Improvement of 5G performance through network densification in millimetre wave band

Al-Falahy, NFA ORCID: https://orcid.org/0000-0001-6133-5048 2018, Improvement of 5G performance through network densification in millimetre wave band , PhD thesis, University of Salford.

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Abstract

Recently, there has been a substantial growth in mobile data traffic due to the widespread of data hungry devices such as mobiles and laptops. The anticipated high traffic demands and low latency requirements stemmed from the Internet of Things (IoT) and Machine Type Communications (MTC) can only be met with radical changes to the network paradigm such as harnessing the millimetre wave (mmWave) band in Ultra-Dense Network (UDN). This thesis presents many challenges, problems and questions that arise in research and design stage of 5G network. The main challenges of 5G in mmWave can be characterised with the following attributes: i- huge traffic demands, with very high data rate requirements, ii- high interference in UDN, iii increased handover in UDN, higher dependency on Line of Sight (LOS) coverage and high shadow fading, and iv-massive MTC traffic due to billions of connected devices. In this work, software simulation tools have been used to evaluate the proposed solutions.

Therefore, we have introduced 5G network based on network densification. Network densification includes densification over frequency through mmWave, and densification over space through higher number of antennas, Higher Order Sectorisation (HOS), and denser deployment of small-cells. Our results show that the densification theme has significantly improved network capacity and user Quality of Experience (QoE). UDN network can efficiently raise the user experience to the level that 5G vision promised. However, one of the drawback of using UDN and HOS is the significant increase in Inter-Cell Interference (ICI). Therefore, ICI has been addressed in this work to increase the gain of densification.

ICI can degrade the performance of wireless network, particularly in UDN due to the increased interference from surrounding cells. We have used Fractional Frequency Reuse (FFR) as ICI Coordination (ICIC) for UDN network and HOS environment. The work shows that FFR has improved the network performance in terms of cell-edge data throughput and average cell throughput, and maintain the peak data throughput at a certain threshold. Additionally, HOS has shown even greater gain over default sectored sites when the interference is carefully coordinated.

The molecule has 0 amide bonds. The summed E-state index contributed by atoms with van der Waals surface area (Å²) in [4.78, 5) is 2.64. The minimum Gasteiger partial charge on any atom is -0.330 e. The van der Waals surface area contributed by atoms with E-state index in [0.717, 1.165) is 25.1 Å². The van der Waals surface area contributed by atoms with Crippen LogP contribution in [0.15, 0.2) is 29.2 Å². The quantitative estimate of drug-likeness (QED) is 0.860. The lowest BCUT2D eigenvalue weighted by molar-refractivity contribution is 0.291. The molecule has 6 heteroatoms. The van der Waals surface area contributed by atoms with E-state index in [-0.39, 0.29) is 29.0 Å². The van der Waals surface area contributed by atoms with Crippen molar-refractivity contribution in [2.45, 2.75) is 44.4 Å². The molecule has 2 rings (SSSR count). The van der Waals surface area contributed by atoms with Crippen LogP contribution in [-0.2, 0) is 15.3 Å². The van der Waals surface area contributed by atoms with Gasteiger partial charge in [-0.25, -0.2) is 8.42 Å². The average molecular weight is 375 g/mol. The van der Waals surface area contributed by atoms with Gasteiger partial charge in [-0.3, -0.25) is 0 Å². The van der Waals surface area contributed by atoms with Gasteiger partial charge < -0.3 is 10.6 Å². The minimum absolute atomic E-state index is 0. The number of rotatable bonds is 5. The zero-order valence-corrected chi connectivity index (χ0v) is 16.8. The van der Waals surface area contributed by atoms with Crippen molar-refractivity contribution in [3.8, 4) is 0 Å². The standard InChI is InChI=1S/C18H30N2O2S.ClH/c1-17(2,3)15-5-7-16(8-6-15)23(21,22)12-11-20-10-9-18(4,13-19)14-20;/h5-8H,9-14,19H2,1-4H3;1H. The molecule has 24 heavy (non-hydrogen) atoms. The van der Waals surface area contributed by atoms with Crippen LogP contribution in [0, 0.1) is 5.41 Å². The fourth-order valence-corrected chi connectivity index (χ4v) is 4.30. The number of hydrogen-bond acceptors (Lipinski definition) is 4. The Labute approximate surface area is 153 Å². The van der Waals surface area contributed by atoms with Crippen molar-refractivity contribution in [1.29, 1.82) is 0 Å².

To generalise the principle of densification, we have introduced Distributed Base Station (DBS) as the envisioned network architecture for 5G in mmWave. Remotely distributed antennas in DBS architecture have been harnessed in order to compensate for the high path loss that characterise mmWave propagation. The proposed architecture has significantly improved the user data throughput, decreased the unnecessary handovers as a result of dense network, increased the LOS coverage probability, and reduced the impact of shadow fading. Additionally, this research discusses the regulatory requirements at mmWave band for the Maximum Permissible Exposure (MPE).

Finally, scheduling massive MTC traffic in 5G has been considered. MTC is expected to contribute to the majority of IoT traffic. In this context, an algorithm has been developed to schedule this type of traffic. The results demonstrate the gain of using distributed antennas on MTC traffic in terms of spectral efficiency, data throughput, and fairness. The results show considerable improvement in the performance metrics.

The combination of these contributions has provided remarkable increase in data throughput to achieve the 5G vision of “massive” capacity and to support human and machine traffic.

Item Type: Thesis (PhD)
Contributors: Alani, OYK (Supervisor)
Schools: Schools > School of Computing, Science and Engineering > Salford Innovation Research Centre
Funders: Ministry of Higher Education and Scientific Research in Iraq, University of Anbar
Depositing User: NFA Al-Falahy
Date Deposited: 21 Sep 2018 10:22
Last Modified: 08 Jun 2020 02:30
URI: http://usir.salford.ac.uk/id/eprint/47192

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